Second, Perfect obedience to the law of God. The will of God, that had been presented to the people by Moses in an external written law, becomes an inward principle: "After those days I will put my law in their inward parts, and write it in their hearts." The will of God is supreme under the new covenant as under the old, but under the new only is it perfectly obeyed with the obedience of the heart. This obedience was, indeed, demanded from the first: "Thou shalt love the Lord thy God with all thy heart, and with all thy soul, and with all thy strength; and these words which I command thee this day, shall be in thine heart." This obedience of the heart they had not rendered; but in the time to come, they would walk in His statutes, and keep His ordinances in the power of the Spirit: "I will put a new Spirit within you." (Ezek. xi. 19,20.)

Third, All are taught to know the Lord, so that there will not be need that one teach another: "All shall know me, from the least to the greatest." The knowledge of Him will not be confined to a part; He will make such a revelation of Himself that none will remain ignorant: "Thy children shall all be taught of the Lord." (Isa. lvi. 13.) "They shall see eye to eye when the Lord will bring again Zion."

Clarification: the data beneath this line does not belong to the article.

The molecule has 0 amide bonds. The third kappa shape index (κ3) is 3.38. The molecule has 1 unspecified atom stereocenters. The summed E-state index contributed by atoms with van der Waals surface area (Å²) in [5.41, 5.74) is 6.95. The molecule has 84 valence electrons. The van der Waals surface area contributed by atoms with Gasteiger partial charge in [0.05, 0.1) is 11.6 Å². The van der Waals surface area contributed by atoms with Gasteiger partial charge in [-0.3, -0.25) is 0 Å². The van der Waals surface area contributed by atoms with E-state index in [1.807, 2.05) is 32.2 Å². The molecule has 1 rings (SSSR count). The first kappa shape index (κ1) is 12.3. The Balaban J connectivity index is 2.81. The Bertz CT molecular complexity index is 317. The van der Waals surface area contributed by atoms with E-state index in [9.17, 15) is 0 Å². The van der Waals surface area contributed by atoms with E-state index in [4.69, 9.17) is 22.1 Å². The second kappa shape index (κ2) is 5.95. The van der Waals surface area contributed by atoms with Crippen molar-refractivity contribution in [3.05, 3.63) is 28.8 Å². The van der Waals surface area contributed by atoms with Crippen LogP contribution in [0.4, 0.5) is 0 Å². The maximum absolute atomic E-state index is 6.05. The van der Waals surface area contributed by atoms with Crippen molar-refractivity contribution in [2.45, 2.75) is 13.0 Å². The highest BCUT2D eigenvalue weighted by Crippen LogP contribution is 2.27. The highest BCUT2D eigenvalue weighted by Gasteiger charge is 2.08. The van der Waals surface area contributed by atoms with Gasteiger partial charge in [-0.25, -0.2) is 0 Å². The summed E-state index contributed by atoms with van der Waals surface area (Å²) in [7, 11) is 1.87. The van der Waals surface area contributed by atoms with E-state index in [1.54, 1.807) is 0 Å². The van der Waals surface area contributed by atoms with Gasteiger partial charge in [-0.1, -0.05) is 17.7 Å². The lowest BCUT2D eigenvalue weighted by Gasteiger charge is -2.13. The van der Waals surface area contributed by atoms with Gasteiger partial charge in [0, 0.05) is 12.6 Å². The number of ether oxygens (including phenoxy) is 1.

Thus, forgiven and cleansed, filled with the knowledge of the Lord, and delighting in His law and keeping it, the people are prepared to take their true place as His people, and He in the full sense will be their God. And it is a change wrought through the Spirit sent upon them by the Son, the ascended Messiah, who is, also, the Baptizer with the Holy Ghost: "Then will I sprinkle clean water upon you, and ye shall be clean. ... A new heart will I give you, and a new spirit will I put within you, and cause you to walk in my statutes, and ye shall keep my judgments to do them." (Ezek. xxxvi. 25-27.) And these spiritual blessings are to abide: "I will pour my Spirit upon thy seed, and my blessing upon thine offspring." (Isa. xliv. 3.) "This is my covenant with them, saith the Lord: my Spirit that is upon thee, and my words which I have put in thy mouth, shall not depart out of thy mouth, nor out of the mouth of thy seed, nor out of the mouth of thy seed's seed, saith the Lord, from henceforth and for ever." (Isa. lix. 21.)